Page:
How We See Things – Team Building Activity



In this activity, participants get an opportunity to reflect on how they see things.


  • Paper and pencils/pens for each participant.
  • For small groups, 1 photo per person and individual seating.
  • For large groups, 1 photo per 4 to 6 participants and group seating.

Space Required: Can be indoors or outdoors.

Group Size:  Small to large.

Total Time: 40 minutes

  • 5 minutes for the introduction and card dispersal
  • 15 minutes for the activity – Part 1
  • 5 minutes for the activity – Part 2
  • 15 minutes to review and debrief

Prerequisite: None

Set Up

  • Participants need to have space to comfortably sit and write, a paper and pen/pencil.

Running the Activity

  • Explain the activity:  Give each individual, or each group, a photo or postcard face down.
  • Have them turn the card over and, without consulting anyone else, write eight short sentences/statements about what they see on the card (15 minutes)
  • Then, talk about the following three categories: 1) Objective statements (OS)– a fact about the photo (the woman is wearing a red dress); 2) Judgment (J) – a value given by you to the actions in the photo (the woman’s red dress is too short); and 3) Conclusions (C) – something inferred by the photo (the woman must be hot in that long-sleeved dress).
  • Have the participants assign a J (judgment), C (conclusion) or OS (objective statement) by each of their eight statements.
  • For a small group, share one individual at a time addressing their choices and the debrief questions below.  For a large group, have participants share in groups of two or three followed by a shorter large group debrief.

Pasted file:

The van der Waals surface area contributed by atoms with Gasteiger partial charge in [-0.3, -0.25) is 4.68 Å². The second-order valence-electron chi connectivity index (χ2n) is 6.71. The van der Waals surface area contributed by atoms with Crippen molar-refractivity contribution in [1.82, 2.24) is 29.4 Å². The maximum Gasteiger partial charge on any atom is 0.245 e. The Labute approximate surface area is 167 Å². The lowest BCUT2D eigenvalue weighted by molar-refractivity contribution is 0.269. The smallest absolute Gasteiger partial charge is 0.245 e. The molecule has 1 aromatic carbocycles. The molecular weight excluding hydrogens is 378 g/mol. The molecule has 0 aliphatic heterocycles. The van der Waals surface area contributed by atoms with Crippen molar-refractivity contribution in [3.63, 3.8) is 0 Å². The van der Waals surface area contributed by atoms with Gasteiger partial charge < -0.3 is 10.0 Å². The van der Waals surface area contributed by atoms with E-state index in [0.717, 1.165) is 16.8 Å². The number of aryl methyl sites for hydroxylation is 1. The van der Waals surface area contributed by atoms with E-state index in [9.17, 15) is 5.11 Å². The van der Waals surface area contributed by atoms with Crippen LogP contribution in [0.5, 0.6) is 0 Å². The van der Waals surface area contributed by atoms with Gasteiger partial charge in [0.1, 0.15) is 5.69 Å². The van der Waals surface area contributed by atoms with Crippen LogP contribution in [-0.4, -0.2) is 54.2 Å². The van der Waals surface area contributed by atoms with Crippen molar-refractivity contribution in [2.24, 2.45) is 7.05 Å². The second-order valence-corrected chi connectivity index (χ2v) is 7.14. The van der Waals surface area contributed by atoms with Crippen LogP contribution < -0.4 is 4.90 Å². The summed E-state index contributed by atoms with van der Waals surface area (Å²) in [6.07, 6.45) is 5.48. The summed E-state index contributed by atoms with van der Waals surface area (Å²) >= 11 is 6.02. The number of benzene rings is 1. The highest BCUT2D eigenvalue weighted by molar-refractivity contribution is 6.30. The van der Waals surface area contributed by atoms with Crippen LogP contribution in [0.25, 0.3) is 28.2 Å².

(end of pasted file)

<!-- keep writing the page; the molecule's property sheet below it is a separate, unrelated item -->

Suggested Learning Outcomes

  • Values
  • Judgments
  • Assumptions
  • Conflict Management
  • Cultural Diversity

Activity Guidance and Notes
This activity presents a great opportunity to have participants get to know each other on a deeper level.  It works in many different size rooms, and outdoors as well.  It is scalable to small and large groups and requires only enough space for participants to sit, write and share.  Because of the level of disclosure and emotional trust required, this is not suggested as an opening activity but sequenced later in a training program once trust has been established.


Suggested questions to ask:

  • What objective statements did you make about your photo?
  • What conclusions and judgments did you make about your photo?
  • What do you think led you your conclusions and judgments?
  • Which of the three statements was most natural for you?
  • Of the eight statements, how many were OS, J and C?
  • What can be gained/lost by making conclusions and judgments vs. objective statements?
  • Have you ever made a statement that you thought was objective and was received as a judgment/conclusion?
  • Did anything from your background, your experience or your culture lead you to a conclusion/judgment?


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